Just how good is Guyana’s crude oil?

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Following ExxonMobil’s commercial discovery at the giant Liza field in the Stabroek Block offshore Guyana in 2015, it was confirmed that the oil found is of ‘high quality’. The term “High Quality” is commonly used to refer to crude oil which is sweet (low sulphur content) and light (high API gravity).  This means oil which has been determined to rank higher on the American Petroleum Institute (API) Gravity Scale and determined to be of a low sulphur content.

This bodes well for Guyana as sweet light crude is the preferred type from which the highest value petroleum products are derived. However, it is important to note that the price of Guyana’s crude will be dependent on more than just its quality. More on this later.

Why is high-quality oil more in demand?

The market value of any given type of crude is in large part determined by the two main measured characteristics determining oil quality, which are density and sulphur content.

Crude oils are classified from light to heavy based on the API gravity scale and are classified as sweet if they contain less than 0.42%sulphur (NYMEX).

Crude Oil density is measured in API Gravity. This scale has become the recognized standard in the oil industry worldwide for the classification of crude oil.  The calculation for API gravity of an oil is complicated but on the API Gravity scale which ranges from 0 to 50, crude oils with an API gravity greater than 10 are lighter than water and will float, while those with an API of less than 10 are heavier than water and will sink.

API gravity and sulphur content are important determinants of oil quality because heavy oils are harder and more expensive to produce or extract from reservoirs while high sulphur or sour crude is corrosive and requires more refinery processing to remove the sulphur and therefore produces more expensive gasoline and diesel.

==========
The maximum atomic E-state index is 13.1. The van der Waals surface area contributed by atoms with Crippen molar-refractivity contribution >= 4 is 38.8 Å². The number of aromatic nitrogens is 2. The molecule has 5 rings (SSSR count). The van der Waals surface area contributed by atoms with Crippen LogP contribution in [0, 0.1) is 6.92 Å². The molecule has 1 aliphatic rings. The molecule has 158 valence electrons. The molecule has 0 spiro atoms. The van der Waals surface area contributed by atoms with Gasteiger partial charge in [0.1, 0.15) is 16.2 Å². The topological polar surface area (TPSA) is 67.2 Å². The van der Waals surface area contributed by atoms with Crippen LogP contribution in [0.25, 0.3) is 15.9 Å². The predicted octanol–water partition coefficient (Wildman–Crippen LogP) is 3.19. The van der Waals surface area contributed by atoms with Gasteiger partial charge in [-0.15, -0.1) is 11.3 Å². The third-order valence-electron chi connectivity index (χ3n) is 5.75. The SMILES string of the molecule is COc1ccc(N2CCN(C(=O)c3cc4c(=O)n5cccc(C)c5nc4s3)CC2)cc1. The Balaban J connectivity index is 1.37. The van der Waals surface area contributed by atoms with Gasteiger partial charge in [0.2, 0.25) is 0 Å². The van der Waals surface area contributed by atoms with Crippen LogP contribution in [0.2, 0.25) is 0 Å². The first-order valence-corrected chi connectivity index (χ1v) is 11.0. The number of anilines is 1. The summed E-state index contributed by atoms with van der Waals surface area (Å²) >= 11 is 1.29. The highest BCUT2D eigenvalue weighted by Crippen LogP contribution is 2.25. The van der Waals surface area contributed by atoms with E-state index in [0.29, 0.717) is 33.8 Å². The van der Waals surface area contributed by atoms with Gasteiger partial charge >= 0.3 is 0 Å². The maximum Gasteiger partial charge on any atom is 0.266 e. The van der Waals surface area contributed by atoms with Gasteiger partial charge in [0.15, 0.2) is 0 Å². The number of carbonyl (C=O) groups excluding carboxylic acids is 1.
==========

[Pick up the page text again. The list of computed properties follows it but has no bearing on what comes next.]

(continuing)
The two best known Sweet Light Crudes are Brent (UK North Sea) and West Texas Intermediate (WTI). Venezuela has vast reserves of extra heavy crude while crude from Mexico with sulphur content greater than 3% is considered as sour crude.

The ExxonMobil reference to oil in the giant Liza Field as “high-quality oil bearing sands” means that the crude oil found in Guyana has been measured to have both a high API gravity (> 30) and a low sulphur content(< 0.5%). This is significant as it means that Guyana’s crude will flow easily from the reservoir rock to the producing well while the low sulphur means that the crude will be less corrosive on producing well and the cost of refining the oil will be lower.

While API gravity and sulphur content are the key indicators of oil quality and therefore fetches a better selling price compared to heavier more sour crudes, crude oil prices are often determined by more than these factors. Other factors include distance from markets, geopolitics, supplies of various types of crude versus the demand by refineries for those crude blends, market forces, future contracts among others. However, it is believed that in general Guyana’s oil should sell easily and be higher priced relative to other oils on the world market.

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3 COMMENTS

  1. Everything falling into place for some serious money here except of course the attitudes of certain naysayers that would for reasons of their own like to see Guyanese remain in poverty forever while they nitpick every single investment here. Guyana should thrive on the Exxonmobil investment and all it will take is good governance.

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